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Published on Feb 4, 2017
Nick Duffell discusses his book Trauma, Abandonment and Privilege – A Guide to Therapeutic Work with Boarding School Survivors. The book uses the term 'survivors' because the effect on adults of being sent away to board in childhood and the problems associated with boarding, although downplayed and even denied, can be emotionally and psychologically devastating. Survivors often describe their time at boarding school and its aftermath using terms such as neglect, betrayal, grief, rage, abuse, confusion, sadness, helplessness, loneliness, and anger.
From predominantly upper and upper middle class families, achievements in boarder's professional lives - in business, politics, or some combination thereof – marginalize and all too often destroy their personal lives, particularly their intimate relationships. These effects can also be passed on from generation to generation. The result is a distant, dysfunctional elite boasting a constellation of achievements and accolades, generally handed down by an entrenched establishment of their predecessors and peers drawn from the same self-perpetuating pool.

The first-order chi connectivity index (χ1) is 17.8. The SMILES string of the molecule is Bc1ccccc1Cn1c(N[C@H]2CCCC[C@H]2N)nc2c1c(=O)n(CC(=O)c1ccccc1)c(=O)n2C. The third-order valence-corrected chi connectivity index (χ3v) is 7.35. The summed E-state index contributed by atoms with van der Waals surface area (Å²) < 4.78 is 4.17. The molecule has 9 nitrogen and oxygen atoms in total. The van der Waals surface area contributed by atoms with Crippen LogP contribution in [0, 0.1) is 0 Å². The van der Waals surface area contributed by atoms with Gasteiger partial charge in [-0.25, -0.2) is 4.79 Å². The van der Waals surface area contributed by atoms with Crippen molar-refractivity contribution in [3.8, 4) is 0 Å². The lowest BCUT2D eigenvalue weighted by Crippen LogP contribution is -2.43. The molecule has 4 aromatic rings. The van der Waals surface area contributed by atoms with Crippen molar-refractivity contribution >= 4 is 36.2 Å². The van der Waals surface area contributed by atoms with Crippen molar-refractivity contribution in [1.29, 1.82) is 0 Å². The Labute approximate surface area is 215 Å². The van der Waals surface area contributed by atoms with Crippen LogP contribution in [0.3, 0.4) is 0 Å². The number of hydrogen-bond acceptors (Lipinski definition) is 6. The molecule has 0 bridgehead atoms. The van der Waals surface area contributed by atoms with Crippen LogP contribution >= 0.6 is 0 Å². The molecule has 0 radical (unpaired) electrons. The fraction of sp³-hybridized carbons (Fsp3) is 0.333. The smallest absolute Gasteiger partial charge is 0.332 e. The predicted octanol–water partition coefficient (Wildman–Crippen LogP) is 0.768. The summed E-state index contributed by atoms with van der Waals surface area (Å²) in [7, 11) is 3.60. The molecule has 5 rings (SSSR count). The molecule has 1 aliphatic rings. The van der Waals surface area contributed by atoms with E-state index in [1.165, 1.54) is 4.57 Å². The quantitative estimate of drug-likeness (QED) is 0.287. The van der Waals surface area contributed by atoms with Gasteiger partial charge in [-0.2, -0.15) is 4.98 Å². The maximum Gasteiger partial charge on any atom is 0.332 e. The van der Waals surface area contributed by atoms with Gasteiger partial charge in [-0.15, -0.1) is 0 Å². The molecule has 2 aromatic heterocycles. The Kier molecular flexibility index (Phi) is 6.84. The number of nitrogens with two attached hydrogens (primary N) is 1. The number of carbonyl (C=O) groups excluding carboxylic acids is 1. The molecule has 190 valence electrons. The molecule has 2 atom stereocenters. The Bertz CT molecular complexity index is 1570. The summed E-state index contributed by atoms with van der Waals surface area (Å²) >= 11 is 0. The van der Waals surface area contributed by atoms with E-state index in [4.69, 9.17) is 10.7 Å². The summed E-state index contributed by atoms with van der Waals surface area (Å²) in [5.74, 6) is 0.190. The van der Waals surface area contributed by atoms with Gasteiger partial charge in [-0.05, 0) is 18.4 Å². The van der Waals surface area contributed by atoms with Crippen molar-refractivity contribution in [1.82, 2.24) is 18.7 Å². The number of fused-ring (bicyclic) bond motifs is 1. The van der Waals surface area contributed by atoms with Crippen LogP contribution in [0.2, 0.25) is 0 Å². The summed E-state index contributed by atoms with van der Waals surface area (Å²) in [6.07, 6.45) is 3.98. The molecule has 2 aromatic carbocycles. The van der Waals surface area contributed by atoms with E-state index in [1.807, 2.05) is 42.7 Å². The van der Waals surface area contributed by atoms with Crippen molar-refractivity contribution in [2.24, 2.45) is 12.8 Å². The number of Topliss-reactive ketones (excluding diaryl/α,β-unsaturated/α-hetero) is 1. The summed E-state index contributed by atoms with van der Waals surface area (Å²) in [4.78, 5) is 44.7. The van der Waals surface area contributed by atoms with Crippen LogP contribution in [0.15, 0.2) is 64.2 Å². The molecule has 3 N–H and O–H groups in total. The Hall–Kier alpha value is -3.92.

To the rest of society they can appear arrogant, emotionally-detached, cold and calculating, and yet with a sense of entitlement born of egos both overblown and brittle. Unfortunately, they often end up in positions of power and influence where their psycho-dramas can manifest in attitudes, actions, practices, and policies which have profound, far-reaching effects on the lives of others. However lofty their titles and positions, at heart they're frightened little children who never grew up. Until we fully understand the trauma and abandonment, and see the so-called privilege as it really is – a life of resentment, frustration, and emptiness – we will fail to truly face the source of so many profound problems.